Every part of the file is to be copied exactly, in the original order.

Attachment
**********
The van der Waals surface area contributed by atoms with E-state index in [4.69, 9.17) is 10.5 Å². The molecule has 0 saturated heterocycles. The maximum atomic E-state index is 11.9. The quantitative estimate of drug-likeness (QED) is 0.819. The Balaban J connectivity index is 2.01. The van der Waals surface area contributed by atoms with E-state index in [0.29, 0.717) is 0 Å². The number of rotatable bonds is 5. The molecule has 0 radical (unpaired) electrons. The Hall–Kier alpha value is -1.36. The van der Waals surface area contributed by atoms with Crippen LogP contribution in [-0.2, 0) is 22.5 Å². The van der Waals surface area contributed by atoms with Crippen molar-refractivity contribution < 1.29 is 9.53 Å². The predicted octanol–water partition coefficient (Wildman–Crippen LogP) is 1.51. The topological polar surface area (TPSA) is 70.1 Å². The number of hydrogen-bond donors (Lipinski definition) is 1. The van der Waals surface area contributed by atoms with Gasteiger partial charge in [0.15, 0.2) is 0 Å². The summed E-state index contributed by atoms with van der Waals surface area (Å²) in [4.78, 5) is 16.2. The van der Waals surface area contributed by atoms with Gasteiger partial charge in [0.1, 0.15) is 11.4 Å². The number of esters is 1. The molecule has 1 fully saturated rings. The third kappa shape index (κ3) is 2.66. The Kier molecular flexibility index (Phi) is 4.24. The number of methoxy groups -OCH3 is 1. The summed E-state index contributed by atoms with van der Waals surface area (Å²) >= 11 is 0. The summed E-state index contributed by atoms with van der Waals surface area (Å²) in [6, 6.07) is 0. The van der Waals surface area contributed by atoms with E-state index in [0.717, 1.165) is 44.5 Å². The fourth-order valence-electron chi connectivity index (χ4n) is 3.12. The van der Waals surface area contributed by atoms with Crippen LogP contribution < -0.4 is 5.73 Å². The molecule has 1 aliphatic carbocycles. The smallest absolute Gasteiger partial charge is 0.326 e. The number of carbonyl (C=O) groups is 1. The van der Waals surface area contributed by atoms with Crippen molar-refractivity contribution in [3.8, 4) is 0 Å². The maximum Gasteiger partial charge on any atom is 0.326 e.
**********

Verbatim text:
The van der Waals surface area contributed by atoms with E-state index in [4.69, 9.17) is 10.5 Å². The molecule has 0 saturated heterocycles. The maximum atomic E-state index is 11.9. The quantitative estimate of drug-likeness (QED) is 0.819. The Balaban J connectivity index is 2.01. The van der Waals surface area contributed by atoms with E-state index in [0.29, 0.717) is 0 Å². The number of rotatable bonds is 5. The molecule has 0 radical (unpaired) electrons. The Hall–Kier alpha value is -1.36. The van der Waals surface area contributed by atoms with Crippen LogP contribution in [-0.2, 0) is 22.5 Å². The van der Waals surface area contributed by atoms with Crippen molar-refractivity contribution < 1.29 is 9.53 Å². The predicted octanol–water partition coefficient (Wildman–Crippen LogP) is 1.51. The topological polar surface area (TPSA) is 70.1 Å². The number of hydrogen-bond donors (Lipinski definition) is 1. The van der Waals surface area contributed by atoms with Gasteiger partial charge in [0.15, 0.2) is 0 Å². The summed E-state index contributed by atoms with van der Waals surface area (Å²) in [4.78, 5) is 16.2. The van der Waals surface area contributed by atoms with Gasteiger partial charge in [0.1, 0.15) is 11.4 Å². The number of esters is 1. The molecule has 1 fully saturated rings. The third kappa shape index (κ3) is 2.66. The Kier molecular flexibility index (Phi) is 4.24. The number of methoxy groups -OCH3 is 1. The summed E-state index contributed by atoms with van der Waals surface area (Å²) >= 11 is 0. The summed E-state index contributed by atoms with van der Waals surface area (Å²) in [6, 6.07) is 0. The van der Waals surface area contributed by atoms with E-state index in [0.717, 1.165) is 44.5 Å². The fourth-order valence-electron chi connectivity index (χ4n) is 3.12. The van der Waals surface area contributed by atoms with Crippen LogP contribution < -0.4 is 5.73 Å². The molecule has 1 aliphatic carbocycles. The smallest absolute Gasteiger partial charge is 0.326 e. The number of carbonyl (C=O) groups is 1. The van der Waals surface area contributed by atoms with Crippen molar-refractivity contribution in [3.8, 4) is 0 Å². The maximum Gasteiger partial charge on any atom is 0.326 e.